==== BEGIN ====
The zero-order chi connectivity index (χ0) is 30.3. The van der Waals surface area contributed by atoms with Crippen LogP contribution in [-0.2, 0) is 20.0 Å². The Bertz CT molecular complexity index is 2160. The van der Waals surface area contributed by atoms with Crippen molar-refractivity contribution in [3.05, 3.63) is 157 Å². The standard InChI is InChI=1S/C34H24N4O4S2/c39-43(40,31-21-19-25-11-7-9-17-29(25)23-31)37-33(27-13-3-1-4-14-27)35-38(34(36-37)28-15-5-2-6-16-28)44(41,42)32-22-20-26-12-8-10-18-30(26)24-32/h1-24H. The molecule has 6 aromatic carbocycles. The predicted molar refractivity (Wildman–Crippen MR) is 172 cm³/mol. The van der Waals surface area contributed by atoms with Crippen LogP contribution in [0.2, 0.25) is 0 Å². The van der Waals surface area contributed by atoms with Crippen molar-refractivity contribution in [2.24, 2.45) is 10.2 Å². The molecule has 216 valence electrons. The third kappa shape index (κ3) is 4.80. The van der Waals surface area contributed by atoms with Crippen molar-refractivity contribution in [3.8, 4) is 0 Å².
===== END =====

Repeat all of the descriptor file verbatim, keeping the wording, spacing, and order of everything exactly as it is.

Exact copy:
The zero-order chi connectivity index (χ0) is 30.3. The van der Waals surface area contributed by atoms with Crippen LogP contribution in [-0.2, 0) is 20.0 Å². The Bertz CT molecular complexity index is 2160. The van der Waals surface area contributed by atoms with Crippen molar-refractivity contribution in [3.05, 3.63) is 157 Å². The standard InChI is InChI=1S/C34H24N4O4S2/c39-43(40,31-21-19-25-11-7-9-17-29(25)23-31)37-33(27-13-3-1-4-14-27)35-38(34(36-37)28-15-5-2-6-16-28)44(41,42)32-22-20-26-12-8-10-18-30(26)24-32/h1-24H. The molecule has 6 aromatic carbocycles. The predicted molar refractivity (Wildman–Crippen MR) is 172 cm³/mol. The van der Waals surface area contributed by atoms with Crippen LogP contribution in [0.2, 0.25) is 0 Å². The van der Waals surface area contributed by atoms with Crippen molar-refractivity contribution in [2.24, 2.45) is 10.2 Å². The molecule has 216 valence electrons. The third kappa shape index (κ3) is 4.80. The van der Waals surface area contributed by atoms with Crippen molar-refractivity contribution in [3.8, 4) is 0 Å².